Or Should I Reprogram, Deprogram and Get Down?
I love Janelle Monáe.
Like, I want to be her when I grow up. She has an immense sense of confidence, is amazingly talented, and her hair game is always strong.
She is also a self-proclaimed android.
And not in the way you might think of the world of Ghost in the Shell or the very campy The Terminator. No, as Janelle Monáe would put it, androids are the perfect metaphor for the narratives of multiple marginialized groups.
If there’s one concept that comes up more than any other in Monáe’s songs, its androids. That is, after all, what an “electric lady” is. The hero of her Metropolis series (her two most recent albums and the Metropolis: Suite I EP) is a persecuted android named Cindi Mayweather sent from the future… who turns out to be a messiah to the people of a class-divided city. “When you talk about androids there are so many parallels between androids and African-Americans, androids and minorities, androids and gay people, androids and females,” Monáe says backstage following the REDF event. “We’re talking about those who are oftentimes discriminated against or treated as less-than, and I just thought it was such a world that hadn’t been talked about in that way and I wanted to be one of the first to do it.”
Monáe is redefining what it means to be a queer woman of color in the United States through her unique pop-R&B fusion of music. With the persona, though, she is also taking the opportunity to make commentary on oppression and marginialization with her movement. It many ways, calling herself an android seems to be more accessible for audiences than simply presenting herself as a black woman in music.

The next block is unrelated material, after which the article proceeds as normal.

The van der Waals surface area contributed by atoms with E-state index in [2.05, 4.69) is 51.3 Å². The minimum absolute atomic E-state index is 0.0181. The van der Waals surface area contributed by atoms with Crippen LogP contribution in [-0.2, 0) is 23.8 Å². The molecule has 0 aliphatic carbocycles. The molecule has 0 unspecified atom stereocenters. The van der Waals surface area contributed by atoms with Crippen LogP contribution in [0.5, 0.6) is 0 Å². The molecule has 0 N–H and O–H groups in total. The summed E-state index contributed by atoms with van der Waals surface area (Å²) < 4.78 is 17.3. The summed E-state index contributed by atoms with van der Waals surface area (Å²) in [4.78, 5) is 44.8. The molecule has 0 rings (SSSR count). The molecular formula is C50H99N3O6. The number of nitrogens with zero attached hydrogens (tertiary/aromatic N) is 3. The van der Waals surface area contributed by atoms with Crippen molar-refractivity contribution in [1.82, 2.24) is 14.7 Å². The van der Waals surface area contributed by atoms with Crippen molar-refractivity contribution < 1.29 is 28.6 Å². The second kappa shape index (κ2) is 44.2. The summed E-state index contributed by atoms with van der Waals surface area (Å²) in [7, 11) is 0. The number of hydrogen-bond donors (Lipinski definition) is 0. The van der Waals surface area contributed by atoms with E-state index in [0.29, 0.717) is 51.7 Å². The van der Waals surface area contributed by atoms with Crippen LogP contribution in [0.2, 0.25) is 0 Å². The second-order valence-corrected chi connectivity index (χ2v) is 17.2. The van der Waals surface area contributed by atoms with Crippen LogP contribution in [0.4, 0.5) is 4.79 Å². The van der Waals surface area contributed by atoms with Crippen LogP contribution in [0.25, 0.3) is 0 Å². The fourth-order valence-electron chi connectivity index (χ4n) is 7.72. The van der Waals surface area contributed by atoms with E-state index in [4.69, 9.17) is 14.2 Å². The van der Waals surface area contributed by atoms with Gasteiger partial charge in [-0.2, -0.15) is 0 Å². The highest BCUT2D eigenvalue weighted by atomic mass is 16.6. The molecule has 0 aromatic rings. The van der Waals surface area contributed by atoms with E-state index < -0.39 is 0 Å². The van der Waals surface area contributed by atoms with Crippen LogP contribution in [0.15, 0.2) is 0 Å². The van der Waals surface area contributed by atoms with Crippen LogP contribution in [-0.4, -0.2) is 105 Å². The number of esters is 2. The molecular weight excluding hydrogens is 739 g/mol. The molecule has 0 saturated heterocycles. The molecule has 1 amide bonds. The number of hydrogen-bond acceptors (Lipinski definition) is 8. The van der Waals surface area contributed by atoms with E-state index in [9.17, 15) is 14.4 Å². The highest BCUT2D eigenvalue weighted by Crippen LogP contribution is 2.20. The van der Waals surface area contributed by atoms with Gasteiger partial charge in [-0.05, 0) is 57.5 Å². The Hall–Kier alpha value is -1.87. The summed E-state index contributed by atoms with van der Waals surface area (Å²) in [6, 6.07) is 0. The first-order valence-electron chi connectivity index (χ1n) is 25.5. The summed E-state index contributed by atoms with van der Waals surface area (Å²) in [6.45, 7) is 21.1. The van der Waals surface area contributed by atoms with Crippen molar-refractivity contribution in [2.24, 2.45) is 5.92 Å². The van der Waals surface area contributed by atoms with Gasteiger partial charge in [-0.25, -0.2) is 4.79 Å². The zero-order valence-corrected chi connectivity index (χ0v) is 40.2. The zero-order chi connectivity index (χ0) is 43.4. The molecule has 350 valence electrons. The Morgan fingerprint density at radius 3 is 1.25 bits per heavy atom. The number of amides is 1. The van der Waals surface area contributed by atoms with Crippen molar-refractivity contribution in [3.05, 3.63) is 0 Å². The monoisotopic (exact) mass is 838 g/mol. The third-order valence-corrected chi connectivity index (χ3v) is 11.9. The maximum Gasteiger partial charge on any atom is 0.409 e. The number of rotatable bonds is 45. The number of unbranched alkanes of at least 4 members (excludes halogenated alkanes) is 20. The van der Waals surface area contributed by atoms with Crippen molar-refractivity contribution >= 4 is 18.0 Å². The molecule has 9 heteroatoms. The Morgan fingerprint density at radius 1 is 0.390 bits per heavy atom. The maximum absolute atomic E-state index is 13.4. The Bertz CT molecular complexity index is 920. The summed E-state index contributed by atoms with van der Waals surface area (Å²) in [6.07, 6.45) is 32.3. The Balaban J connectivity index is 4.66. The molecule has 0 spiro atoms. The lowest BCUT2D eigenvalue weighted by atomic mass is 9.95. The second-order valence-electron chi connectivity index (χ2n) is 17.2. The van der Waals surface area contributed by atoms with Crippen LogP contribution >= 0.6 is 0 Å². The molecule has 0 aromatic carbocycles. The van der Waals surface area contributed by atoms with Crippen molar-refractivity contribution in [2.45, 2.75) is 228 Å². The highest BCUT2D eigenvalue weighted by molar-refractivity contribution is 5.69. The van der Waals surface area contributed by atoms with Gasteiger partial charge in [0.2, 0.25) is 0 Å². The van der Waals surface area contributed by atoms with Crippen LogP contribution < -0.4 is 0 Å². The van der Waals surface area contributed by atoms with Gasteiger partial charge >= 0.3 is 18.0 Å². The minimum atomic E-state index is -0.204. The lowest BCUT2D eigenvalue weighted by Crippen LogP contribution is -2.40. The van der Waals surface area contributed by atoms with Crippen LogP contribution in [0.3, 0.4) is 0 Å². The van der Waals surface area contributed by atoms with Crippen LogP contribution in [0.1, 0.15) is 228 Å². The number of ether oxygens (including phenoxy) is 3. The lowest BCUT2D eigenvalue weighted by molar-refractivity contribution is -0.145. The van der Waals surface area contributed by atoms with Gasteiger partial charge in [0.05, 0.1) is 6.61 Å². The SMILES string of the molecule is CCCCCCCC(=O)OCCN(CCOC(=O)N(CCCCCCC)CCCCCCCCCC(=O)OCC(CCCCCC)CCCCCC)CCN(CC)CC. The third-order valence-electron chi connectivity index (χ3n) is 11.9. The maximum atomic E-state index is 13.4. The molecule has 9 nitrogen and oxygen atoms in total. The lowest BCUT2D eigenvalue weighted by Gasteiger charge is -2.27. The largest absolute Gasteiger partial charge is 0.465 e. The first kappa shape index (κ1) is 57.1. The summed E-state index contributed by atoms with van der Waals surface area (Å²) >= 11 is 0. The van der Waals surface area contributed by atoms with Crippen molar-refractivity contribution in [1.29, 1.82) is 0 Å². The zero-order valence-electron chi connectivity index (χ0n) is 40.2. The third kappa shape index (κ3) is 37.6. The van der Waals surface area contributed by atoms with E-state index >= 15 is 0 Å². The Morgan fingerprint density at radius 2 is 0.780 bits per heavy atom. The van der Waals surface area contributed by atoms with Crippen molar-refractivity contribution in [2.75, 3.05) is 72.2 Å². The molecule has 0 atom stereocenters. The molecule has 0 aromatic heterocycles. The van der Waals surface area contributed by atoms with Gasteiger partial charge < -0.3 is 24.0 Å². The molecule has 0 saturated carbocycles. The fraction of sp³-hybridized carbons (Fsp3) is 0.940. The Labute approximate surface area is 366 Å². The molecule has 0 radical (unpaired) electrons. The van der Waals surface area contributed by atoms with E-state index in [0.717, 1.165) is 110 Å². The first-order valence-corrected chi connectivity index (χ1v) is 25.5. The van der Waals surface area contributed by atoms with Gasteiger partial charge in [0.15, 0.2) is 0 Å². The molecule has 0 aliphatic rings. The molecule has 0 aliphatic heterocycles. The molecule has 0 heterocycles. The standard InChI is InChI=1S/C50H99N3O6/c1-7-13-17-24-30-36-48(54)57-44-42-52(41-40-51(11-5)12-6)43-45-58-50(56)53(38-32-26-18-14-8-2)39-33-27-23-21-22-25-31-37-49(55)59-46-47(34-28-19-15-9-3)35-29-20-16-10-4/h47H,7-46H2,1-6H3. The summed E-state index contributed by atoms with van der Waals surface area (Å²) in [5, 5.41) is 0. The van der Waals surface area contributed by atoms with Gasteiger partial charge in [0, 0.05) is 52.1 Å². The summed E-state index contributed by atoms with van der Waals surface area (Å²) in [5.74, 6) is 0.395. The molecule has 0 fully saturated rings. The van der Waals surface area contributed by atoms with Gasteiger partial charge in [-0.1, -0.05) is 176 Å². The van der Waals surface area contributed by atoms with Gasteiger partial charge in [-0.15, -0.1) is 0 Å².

In her song “Q.U.E.E.N.” (which stands for the queer community, the untouchables, emigrants, the excommunicated, and the negroids), she questions the way we look at the bodies of marginialized groups, and she asks questions that not only society should ask itself but also the individuals of these groups should ask themselves, too. From twerking to wings to freeing Kansas City to the “electric ladies,” Janelle Monáe combines futurism with social justice and revolution and that’s beautiful.
Her music video also brings up the concept of archiving. You enter into a room filled with “living rebels” in the beginning of the video. They are in suspended animation (so does that make them real or simulations of their former selves?) and are essentially “captured” as they have time traveled. This fits with Monáe’s narrative for her android named Cindi Mayweather.
They eventually start grooving (along with the wonderful twang of Erykah Badu and Monáe’s epic rap at the end) and break out of their frozen states. What do you make of Janelle Monáe?
“Will you be electric sheep, electric ladies will you sleep? Or will you preach?”